Ok, this also gets to the topic if Shav/Tab/Shav “counts” as three… My answer: Its only you who’s counting, so do whatever the f.. you please. Personally, I would have posted “3” ascents for Shavano on 14ers.com if we had made it over the summit again. As is, I’ll keep my posting at “1”… but only because I am afraid that posting 2 Shav’s and 1 Tab would make me seem to be even more of a pompous ass than I actually am ;-) .
Anyway… it does not seize to amaze me how strong I can feel on any summit after any kind of elevation gain, just to be completely wiped out back at the trail head. Yep, this was another one of those. (Thank you, Steve, for driving us back home in a very convincingly safe fashion… I couldn’t have done that…). As for the boots: They are Salewa “Alp Trainer Mid GTX”, bought at Bent Gate the day before the hike. While I was more than happy to get the hell out of them at the car, I did wear them again around the house today. I think I really like them, and not just because they are pretty ;-). (If you are looking for boots and can’t decide if you want something light or something sturdy, check them out… although maybe better on sale next year, as they are kind of pricy, at least by my standards).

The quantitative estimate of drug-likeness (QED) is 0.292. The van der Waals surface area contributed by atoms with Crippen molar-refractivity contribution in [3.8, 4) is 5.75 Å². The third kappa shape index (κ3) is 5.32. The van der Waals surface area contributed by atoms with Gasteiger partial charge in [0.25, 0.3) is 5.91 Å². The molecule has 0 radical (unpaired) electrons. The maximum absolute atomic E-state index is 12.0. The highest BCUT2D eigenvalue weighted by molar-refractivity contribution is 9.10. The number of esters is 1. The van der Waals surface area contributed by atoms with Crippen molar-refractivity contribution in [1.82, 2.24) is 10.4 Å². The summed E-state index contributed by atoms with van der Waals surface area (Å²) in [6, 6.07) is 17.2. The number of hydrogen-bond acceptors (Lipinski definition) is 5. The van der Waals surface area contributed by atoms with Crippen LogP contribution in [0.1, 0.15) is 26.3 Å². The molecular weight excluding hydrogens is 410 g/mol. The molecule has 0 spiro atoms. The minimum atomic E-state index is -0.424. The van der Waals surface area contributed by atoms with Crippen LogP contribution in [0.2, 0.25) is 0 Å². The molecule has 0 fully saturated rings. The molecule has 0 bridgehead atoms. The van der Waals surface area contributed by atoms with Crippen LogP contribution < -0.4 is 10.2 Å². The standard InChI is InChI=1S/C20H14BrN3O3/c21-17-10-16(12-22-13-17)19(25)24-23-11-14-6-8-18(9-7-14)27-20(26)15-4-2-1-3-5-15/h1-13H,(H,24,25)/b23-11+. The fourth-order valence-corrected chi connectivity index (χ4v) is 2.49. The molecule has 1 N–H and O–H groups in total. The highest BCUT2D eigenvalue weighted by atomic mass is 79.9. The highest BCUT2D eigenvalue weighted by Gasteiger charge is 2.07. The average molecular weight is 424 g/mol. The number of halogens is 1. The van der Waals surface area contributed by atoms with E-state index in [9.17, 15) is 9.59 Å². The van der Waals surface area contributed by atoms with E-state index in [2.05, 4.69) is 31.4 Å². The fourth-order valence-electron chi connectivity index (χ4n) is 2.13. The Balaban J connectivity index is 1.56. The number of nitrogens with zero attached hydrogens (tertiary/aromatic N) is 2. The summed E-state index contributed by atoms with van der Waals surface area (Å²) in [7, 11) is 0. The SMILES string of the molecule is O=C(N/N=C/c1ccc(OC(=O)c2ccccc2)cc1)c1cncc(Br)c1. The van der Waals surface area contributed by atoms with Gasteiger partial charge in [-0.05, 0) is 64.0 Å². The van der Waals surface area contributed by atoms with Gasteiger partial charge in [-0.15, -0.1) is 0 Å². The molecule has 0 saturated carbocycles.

Lastly, there are lots of pretty big downed trees along the trail. (Just saw today that there has been a corresponding warning on the Shavano standard route main page; all the trees are now cleared from the trail, though, and the trail is in very good condition). Initially, we thought and discussed “micro bursts”. But there is nothing “micro” about it, and instead spread out over a pretty large area. Still, this must have been related to high winds, not avalanches (trees fallen in different directions and larger trees more affected than smaller ones). Must have involved crazy high forces, though. Any more insight, anyone?